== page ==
Caixin
Nov 21, 2016 06:51 PM
BUSINESS & TECH

Migrant Workers in Beijing Feel Pinch of Ride-Hailing Shake-Up

Residents of Houchangcun village, most of whom are Didi drivers, eat dinner in the night market on Nov.13. The village, in Beijing's Zhongguancun district, is surrounded by giant Internet companies, a famous primary school and luxury residential areas. Photo: Yang Yifan/Caixin
Residents of Houchangcun village, most of whom are Didi drivers, eat dinner in the night market on Nov.13. The village, in Beijing's Zhongguancun district, is surrounded by giant Internet companies, a famous primary school and luxury residential areas. Photo: Yang Yifan/Caixin

(Beijing) — Winter came early to an urban village on the outskirts of Beijing, whose 5,000 residents have been losing their jobs for months as the city government redefines ride-hailing and the sector's biggest company cuts driver subsidies.

"Look over there — those men are all Didi drivers," said a fruit vendor in Houchangcun village in the northwestern part of Beijing, pointing at a group of men playing poker under a tree during the daytime.

More and more Houchangcun residents, most of whom come from the southwest municipality of Chongqing, have been sitting idle at home in recent months as subsidies gradually dry up and the government tightens regulations on the industry under pressure from state-owned taxi operators.

Nestled in Beijing's buzzing Zhongguancun district — an area for a growing class of tech entrepreneurs and venture capitalists — the 15,000-square-meter Houchangcun has become home for migrant workers from Chongqing's Pengshui county who left their hometown in the early 1990s in pursuit of a better life.

Most of the migrant workers built a life in the city by working for moving companies. Years of physical work wore down their bodies. Zuo, a 46-year-old driver for Didi who gave only his family name, rolled up one of his trouser legs to show a bulge on his knee, an injury he suffered from carrying heavy loads.

So when ride-hailing superpowers like Uber Technologies Inc. and Didi Chuxing doled out generous subsidies to drivers in the past few years in an effort to secure a slice of the cutthroat industry, Zhu and his fellow villagers saw an opportunity to improve their quality of life. Since the Beijing government has a strict quota on local license plates, they returned to Chongqing, took out loans, bought cars there and drove back to Beijing, joining the tens of millions of ride-hailing drivers in the country.

However, subsidies ebbed after Uber sold its Chinese operations to Didi in exchange for a 20% share in the merged company. Li, another resident of Houchangcun who goes by his family name, saw his revenue drop from more than 10,000 yuan ($1,450) a month to about 5,000 yuan. He quit earlier this year.

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Wang Xudong, a Didi driver in Beijing's Houchangcun village, checks orders on his Didi app on Nov.11. Most Didi drivers in Houchangcun start work at night because they cannot drive into downtown Beijing during the day unless their cars hold local licences. Photo: Yang Yifan/Caixin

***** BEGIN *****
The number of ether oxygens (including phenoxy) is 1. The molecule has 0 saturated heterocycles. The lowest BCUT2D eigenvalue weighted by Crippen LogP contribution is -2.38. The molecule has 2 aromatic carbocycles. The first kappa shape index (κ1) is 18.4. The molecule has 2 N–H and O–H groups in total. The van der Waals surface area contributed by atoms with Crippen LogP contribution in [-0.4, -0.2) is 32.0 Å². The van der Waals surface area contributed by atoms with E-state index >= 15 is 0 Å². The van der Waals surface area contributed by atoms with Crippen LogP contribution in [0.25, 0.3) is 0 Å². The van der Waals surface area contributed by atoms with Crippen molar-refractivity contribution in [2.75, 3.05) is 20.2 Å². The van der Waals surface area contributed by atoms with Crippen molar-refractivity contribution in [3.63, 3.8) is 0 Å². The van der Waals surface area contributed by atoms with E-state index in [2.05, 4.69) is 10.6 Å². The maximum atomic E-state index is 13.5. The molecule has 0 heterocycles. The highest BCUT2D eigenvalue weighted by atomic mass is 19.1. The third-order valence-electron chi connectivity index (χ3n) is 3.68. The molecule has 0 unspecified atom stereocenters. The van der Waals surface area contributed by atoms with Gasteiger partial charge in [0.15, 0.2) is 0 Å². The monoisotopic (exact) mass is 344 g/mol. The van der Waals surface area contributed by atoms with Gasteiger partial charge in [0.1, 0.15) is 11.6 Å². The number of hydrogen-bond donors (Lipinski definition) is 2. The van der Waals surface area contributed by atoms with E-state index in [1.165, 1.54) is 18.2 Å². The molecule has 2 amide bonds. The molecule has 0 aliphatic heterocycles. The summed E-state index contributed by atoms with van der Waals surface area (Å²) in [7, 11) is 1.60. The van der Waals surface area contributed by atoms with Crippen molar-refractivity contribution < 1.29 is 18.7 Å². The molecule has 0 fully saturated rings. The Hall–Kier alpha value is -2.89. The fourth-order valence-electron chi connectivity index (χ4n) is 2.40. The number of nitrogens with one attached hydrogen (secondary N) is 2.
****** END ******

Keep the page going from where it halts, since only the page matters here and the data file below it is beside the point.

He is not alone. Li said more drivers have quit, especially since local governments decided to limit the pool of drivers in the industry, dealing another blow to Houchangcun.

Draft rules issued by scores of cities, including Beijing, in the past month state that only holders of local household registration permits, or hukou, would be able to apply for permits to be drivers for private ride-hailing services. Additionally, cars should be registered in the city in which the drivers are working. Some cities also planned to require ride-hailing vehicles to have a minimum wheelbase, which would rule out some small compact cars.

Zuo said he understood the requirement for locally registered vehicles if the government's intention is to solve traffic congestion in the city, but prohibiting migrant workers from working in the industry would be "too strict."

"If the government must have a requirement for hukou, how many Beijing natives are willing to drive cars for car-hailing companies?" Zuo asked, adding that migrant workers constitute the majority of drivers.

It is unclear how the ride-hailing companies will cope with the new rules. A manager at a ride-hailing company told Caixin that companies are negotiating with Beijing city authorities for a transitional period. But several other industry insiders said there is little hope of persuading regulators to make major changes to the draft rules. The best that ride-hailing companies can do is try for longer transitions and lenient enforcement.

Li, Zuo and their fellow villagers don't know what the future has in store for them. Compared with other Houchangcun residents, Zuo considers himself lucky because he has only four more months of loans to pay for the cars. But some of his friends just took out loans to buy cars at the beginning of this year to work for the industry. "Now the only way they can pay back is to drive 'black taxis,' " Zuo said, referring to unlicensed private taxilike cars that are neither registered nor have insurance.

He considered moving back to Chongqing and continuing driving for Didi, but his hometown seems far away. After living two decades in Beijing, these drivers have perfected their Mandarin and familiarized themselves with every boulevard and alley in the city.

"I'm so used to life here now," Zuo said. "There is no hometown that I can go back to anymore."

Contact reporter Chen Na (nachen@caixin.com); editor Ken Howe (kennethhowe@caixin.com)

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